(Now that I have explained a bit about the philosophy of diligently sitting to attain “non-attaining” and to achieve “nothing to achieve”, I will talk in our next episode about about what should be going on “inside the head” and with one’s thoughts during Shikantaza Zazen.)

    CLICK HERE for today’s Sit-A-Long video.

    [youtube] [/youtube]

    Remember: recording ends soon after the beginning bells; a sitting time of 15 to 35 minutes is recommended.

  2. #2
    Thanks Jundo,

    I keep thinking that I need to go on a retreat to 'find' inner peace and stillness. More and more I am learning that I can find it anywhere. There's no place to go. I'm already home.

  3. #3
    Senior Member Nameless's Avatar
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    Thank you Jundo,

    For the longest time I was searching for inner peace and stillness without realizing that it's been within me from the beginning. All I needed to do was to be still, and be at rest.

    Gassho,
    John

  4. #4
    Thank you Jundo. I have been looking for my nose for a long time now. This is very helpful.

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    Senior Member Joyo's Avatar
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    Quote Originally Posted by kalesi View Post
    Thanks Jundo,

    I keep thinking that I need to go on a retreat to 'find' inner peace and stillness. More and more I am learning that I can find it anywhere. There's no place to go. I'm already home.
    This is so true, and so timely for me to hear!! I want to go to a Native American/yoga meditation retreat that is close to my home, in a few weeks, but we just cannot afford to pay for it right now. I've been very disappointed about this. Your post makes me realize it's ok, I can practice shikantaza in my kitchen as much as I can at a spiritual weekend retreat.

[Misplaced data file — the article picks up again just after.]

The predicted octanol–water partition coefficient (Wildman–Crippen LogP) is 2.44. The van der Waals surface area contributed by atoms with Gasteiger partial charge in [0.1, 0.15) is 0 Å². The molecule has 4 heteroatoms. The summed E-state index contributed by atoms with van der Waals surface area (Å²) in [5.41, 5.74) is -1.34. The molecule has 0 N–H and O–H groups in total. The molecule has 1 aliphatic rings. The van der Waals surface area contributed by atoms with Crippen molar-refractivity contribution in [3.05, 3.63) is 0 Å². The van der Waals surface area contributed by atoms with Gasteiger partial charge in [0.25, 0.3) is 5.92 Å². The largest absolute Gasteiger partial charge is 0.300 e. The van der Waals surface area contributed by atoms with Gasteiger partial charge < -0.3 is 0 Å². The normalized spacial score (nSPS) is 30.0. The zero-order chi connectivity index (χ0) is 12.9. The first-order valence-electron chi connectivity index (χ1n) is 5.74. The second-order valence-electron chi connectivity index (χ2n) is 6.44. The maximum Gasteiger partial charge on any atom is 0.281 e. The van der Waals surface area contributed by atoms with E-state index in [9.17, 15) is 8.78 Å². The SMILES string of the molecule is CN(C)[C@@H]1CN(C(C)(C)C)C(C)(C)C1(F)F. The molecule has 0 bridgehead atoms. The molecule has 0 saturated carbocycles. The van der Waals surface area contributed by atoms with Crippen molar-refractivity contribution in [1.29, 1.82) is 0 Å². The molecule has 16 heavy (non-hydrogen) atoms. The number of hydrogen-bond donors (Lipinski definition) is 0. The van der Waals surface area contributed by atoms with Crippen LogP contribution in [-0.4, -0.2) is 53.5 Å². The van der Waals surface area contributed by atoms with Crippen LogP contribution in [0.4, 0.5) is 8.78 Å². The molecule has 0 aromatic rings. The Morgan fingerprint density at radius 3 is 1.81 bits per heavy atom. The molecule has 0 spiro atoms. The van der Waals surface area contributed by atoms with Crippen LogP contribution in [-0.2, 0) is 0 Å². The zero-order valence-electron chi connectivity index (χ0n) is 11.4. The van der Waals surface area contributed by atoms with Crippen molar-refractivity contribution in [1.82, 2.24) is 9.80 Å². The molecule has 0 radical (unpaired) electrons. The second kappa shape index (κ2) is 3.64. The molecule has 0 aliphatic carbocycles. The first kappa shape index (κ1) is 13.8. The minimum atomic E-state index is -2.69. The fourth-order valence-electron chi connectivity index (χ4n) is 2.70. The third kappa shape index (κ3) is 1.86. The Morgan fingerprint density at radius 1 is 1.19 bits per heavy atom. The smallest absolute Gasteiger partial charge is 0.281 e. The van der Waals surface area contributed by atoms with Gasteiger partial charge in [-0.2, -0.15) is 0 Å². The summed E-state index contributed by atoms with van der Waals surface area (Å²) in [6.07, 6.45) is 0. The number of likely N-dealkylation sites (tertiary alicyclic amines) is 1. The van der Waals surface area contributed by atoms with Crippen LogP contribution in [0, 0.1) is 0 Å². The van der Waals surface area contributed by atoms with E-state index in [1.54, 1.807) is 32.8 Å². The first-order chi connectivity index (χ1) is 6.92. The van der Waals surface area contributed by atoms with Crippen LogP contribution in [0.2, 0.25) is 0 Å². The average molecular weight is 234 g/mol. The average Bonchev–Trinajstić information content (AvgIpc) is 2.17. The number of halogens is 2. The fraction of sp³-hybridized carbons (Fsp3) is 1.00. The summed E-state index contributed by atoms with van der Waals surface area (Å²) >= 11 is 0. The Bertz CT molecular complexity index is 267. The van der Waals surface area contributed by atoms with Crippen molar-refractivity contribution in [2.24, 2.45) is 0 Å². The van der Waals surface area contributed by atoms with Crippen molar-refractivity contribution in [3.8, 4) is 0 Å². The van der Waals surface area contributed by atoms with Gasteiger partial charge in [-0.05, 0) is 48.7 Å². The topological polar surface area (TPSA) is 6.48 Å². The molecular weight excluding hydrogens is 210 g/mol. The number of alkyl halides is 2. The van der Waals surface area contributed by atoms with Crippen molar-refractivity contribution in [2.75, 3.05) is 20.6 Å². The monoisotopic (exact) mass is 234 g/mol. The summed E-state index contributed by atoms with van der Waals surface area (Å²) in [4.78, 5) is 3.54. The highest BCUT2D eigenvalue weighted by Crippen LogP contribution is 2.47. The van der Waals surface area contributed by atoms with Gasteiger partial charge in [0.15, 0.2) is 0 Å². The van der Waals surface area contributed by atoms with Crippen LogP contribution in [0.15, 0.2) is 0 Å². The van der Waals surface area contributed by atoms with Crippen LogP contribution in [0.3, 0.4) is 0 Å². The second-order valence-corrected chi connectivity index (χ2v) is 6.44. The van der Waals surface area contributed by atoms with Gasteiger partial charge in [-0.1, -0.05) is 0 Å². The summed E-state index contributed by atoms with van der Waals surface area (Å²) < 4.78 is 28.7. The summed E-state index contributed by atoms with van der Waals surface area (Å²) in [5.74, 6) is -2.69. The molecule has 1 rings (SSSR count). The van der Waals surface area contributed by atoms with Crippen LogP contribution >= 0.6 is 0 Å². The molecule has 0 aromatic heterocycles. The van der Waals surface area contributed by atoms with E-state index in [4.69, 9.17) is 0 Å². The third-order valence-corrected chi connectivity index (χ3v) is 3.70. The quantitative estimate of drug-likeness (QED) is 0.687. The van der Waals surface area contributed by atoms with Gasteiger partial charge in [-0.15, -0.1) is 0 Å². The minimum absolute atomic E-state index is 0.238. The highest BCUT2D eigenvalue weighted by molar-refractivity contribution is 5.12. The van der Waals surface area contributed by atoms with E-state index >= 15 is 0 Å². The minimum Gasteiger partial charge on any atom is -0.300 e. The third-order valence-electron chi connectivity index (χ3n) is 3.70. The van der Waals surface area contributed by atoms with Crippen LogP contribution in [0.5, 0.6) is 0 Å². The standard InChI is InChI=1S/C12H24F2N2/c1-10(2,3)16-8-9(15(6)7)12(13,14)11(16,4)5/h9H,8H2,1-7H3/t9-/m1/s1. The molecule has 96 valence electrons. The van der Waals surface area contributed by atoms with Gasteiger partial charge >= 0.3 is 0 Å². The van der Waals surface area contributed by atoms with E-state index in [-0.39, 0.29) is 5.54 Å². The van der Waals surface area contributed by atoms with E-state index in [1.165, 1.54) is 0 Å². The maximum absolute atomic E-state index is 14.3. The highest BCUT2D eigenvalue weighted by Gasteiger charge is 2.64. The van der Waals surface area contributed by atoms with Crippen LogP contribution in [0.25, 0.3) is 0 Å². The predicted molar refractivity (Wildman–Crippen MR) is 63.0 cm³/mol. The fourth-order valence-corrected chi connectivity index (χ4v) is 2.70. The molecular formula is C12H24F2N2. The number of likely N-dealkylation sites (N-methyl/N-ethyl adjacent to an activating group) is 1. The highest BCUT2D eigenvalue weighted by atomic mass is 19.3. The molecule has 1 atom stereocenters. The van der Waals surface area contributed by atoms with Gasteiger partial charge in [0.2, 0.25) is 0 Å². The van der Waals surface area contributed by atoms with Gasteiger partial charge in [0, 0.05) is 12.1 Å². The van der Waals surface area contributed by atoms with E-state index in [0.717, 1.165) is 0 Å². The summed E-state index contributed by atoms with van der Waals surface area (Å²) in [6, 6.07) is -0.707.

And Jundo these words are so, so true, what a beautiful way to live!!

    We discover stillness and peace, not by running after stillness and peace, but by being truly still and at rest. To do this, we sit on our Zafucushion, dropping from mind all judgments of the world, all resistance… all thought that life “should be” or “had better be” some other way than just as we find it all. In this way, we find the sitting of Zazen (and all of Practice) to be a perfect act, the one place to be and the one thing to do in the universe at that moment. When we are sitting, we do not think that we “should be” someplace else, or that there is a better way to spend our time. Instead, we find each moment of sitting complete, with not one thing to add or take away from the moment.

    Gassho,
    Treena

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    Member Nandi's Avatar
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    Junior Member Edward E's Avatar
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    Thank you Jundo. A desperate seeking for "The Truth" has been a major cause of the mental and spiritual anguish I've dealt with over the last few years. Whenever I hear "dropping the search" I feel like I can breathe deeply and relax. It's right here and always has been!

    Gassho,
    Eddie